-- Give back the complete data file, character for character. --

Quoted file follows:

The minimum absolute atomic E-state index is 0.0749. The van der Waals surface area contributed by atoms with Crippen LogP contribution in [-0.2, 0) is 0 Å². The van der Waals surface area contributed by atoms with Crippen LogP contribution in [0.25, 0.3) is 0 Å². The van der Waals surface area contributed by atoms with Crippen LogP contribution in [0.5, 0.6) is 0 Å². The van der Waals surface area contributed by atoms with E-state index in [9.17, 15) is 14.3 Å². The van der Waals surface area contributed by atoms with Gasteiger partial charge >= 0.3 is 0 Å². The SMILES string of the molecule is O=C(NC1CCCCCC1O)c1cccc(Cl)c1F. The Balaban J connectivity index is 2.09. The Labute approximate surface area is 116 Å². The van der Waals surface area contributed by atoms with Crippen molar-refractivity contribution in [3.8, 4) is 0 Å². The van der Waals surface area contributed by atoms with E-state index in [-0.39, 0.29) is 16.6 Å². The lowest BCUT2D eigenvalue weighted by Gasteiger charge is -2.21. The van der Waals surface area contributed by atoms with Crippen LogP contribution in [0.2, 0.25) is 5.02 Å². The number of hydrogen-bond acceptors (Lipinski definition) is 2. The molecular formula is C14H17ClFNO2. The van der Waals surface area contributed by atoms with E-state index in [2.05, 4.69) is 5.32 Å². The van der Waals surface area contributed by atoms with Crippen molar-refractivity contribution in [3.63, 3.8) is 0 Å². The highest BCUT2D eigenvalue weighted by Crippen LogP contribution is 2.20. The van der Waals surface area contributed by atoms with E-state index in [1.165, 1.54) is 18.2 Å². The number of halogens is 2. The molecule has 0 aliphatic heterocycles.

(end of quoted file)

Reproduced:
The minimum absolute atomic E-state index is 0.0749. The van der Waals surface area contributed by atoms with Crippen LogP contribution in [-0.2, 0) is 0 Å². The van der Waals surface area contributed by atoms with Crippen LogP contribution in [0.25, 0.3) is 0 Å². The van der Waals surface area contributed by atoms with Crippen LogP contribution in [0.5, 0.6) is 0 Å². The van der Waals surface area contributed by atoms with E-state index in [9.17, 15) is 14.3 Å². The van der Waals surface area contributed by atoms with Gasteiger partial charge >= 0.3 is 0 Å². The SMILES string of the molecule is O=C(NC1CCCCCC1O)c1cccc(Cl)c1F. The Balaban J connectivity index is 2.09. The Labute approximate surface area is 116 Å². The van der Waals surface area contributed by atoms with Crippen molar-refractivity contribution in [3.8, 4) is 0 Å². The van der Waals surface area contributed by atoms with E-state index in [-0.39, 0.29) is 16.6 Å². The lowest BCUT2D eigenvalue weighted by Gasteiger charge is -2.21. The van der Waals surface area contributed by atoms with Crippen LogP contribution in [0.2, 0.25) is 5.02 Å². The number of hydrogen-bond acceptors (Lipinski definition) is 2. The molecular formula is C14H17ClFNO2. The van der Waals surface area contributed by atoms with E-state index in [2.05, 4.69) is 5.32 Å². The van der Waals surface area contributed by atoms with Crippen molar-refractivity contribution in [3.63, 3.8) is 0 Å². The highest BCUT2D eigenvalue weighted by Crippen LogP contribution is 2.20. The van der Waals surface area contributed by atoms with E-state index in [1.165, 1.54) is 18.2 Å². The number of halogens is 2. The molecule has 0 aliphatic heterocycles.